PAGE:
Explore Art \\ Collection

European Art

Reflecting PEM's long history, our diverse holdings of European art foster connections across the museum.

PEM’s diverse holdings of European art reflect the unusual nature of the institution’s long history. The collection, comprising important works from the East India Marine Society and the Essex Institute, helps tell the story of early European settlers in and around Salem.

Although European art was not the primary focus of the East India Marine Society’s early collecting efforts, the society displayed European art from its inception in 1799. Their carefully selected acquisitions illustrate Salem’s early prominence as a cultural and trade capital. These early objects included functional decorative arts such as glass wall sconces and chandeliers that lit East India Marine Hall, and a treasured early 16th-century carved rosary prayer bead donated in 1806 by Elias Hasket Derby Jr., son of one of the country’s wealthiest citizens.

From its founding, the Essex Institute collected relics brought to the region by European settlers, as well as decorative arts — including British and French textiles, English silver, Liverpool and Staffordshire earthenware, Dutch delftware and English and Irish glassware — transported by ships from Europe to local consumers.

Explore some highlights from the collection

More recent endeavors to acquire European art strive to enrich other areas of the museum’s collections. Enhancing our important holdings of Indian and Chinese art are works by European painters who, beginning in the eighteenth century, ventured to Asia in search of local and international patrons. Among them was the Flemish painter Frans Balthazar Solvyns, who worked in Calcutta (Kolkata), India, for more than a decade in the 1790s. PEM’s vast collection of European prints includes many of the etchings Solvyns made during this time. English artist George Chinnery painted diverse patrons in India, later moving to China, where he established a thriving practice in Macau. The museum’s holdings of Chinnery’s paintings — comprising thirteen oil paintings, including his portrait of Salem native Harriett Low, and over three hundred watercolors — form one of the most important repositories for his work.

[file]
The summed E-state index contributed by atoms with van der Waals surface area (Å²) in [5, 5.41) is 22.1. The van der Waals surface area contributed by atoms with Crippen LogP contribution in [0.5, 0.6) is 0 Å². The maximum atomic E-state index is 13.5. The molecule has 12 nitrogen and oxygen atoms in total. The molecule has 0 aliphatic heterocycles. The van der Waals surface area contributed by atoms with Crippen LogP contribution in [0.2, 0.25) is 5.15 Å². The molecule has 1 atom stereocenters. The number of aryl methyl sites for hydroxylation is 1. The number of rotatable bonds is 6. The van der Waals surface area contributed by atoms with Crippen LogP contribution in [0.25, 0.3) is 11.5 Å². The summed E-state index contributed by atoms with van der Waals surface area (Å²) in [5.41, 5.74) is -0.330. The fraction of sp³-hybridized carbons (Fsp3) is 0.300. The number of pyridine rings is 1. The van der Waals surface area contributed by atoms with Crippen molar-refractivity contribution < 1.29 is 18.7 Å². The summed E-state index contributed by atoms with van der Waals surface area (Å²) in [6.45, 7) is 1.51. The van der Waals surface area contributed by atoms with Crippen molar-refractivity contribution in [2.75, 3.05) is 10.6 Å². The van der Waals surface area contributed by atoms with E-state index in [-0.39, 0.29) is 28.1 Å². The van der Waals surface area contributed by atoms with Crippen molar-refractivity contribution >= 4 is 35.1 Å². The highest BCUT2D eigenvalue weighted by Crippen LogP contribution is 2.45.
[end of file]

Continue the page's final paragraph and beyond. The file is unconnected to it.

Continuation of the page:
A luxurious side chair from the Normandie enriches the museum’s already strong collection of material related to ocean liners, while contemporary artist Bouke de Vries’s Homeland, Blue and White connects to our important holdings of Asian export art. By combining shards of Dutch delftware with pieces of Chinese and Japanese porcelain, De Vries underscores the central role of ceramics in Dutch self-identity and references his homeland’s historic engagement with Asia. Like De Vries’s sculpture, PEM’s European art collection may appear fragmented, but it fosters compelling connections throughout the museum — across mediums, regions, and time.

We invite you to search our collection database to explore thousands of outstanding works of art and culture that engage the mind and the spirit.

Search our collection

Learn more about the nation’s oldest collecting museum in the Peabody Essex Museum Guide. Available for purchase in the PEM Shop.

Purchase the book
Related \\ Connected

Overseer donates major ocean-liner collection to PEM

Related \\ Connected

The comfort of our collection

Related \\ Connected

PEMcast Episode 13: #newPEM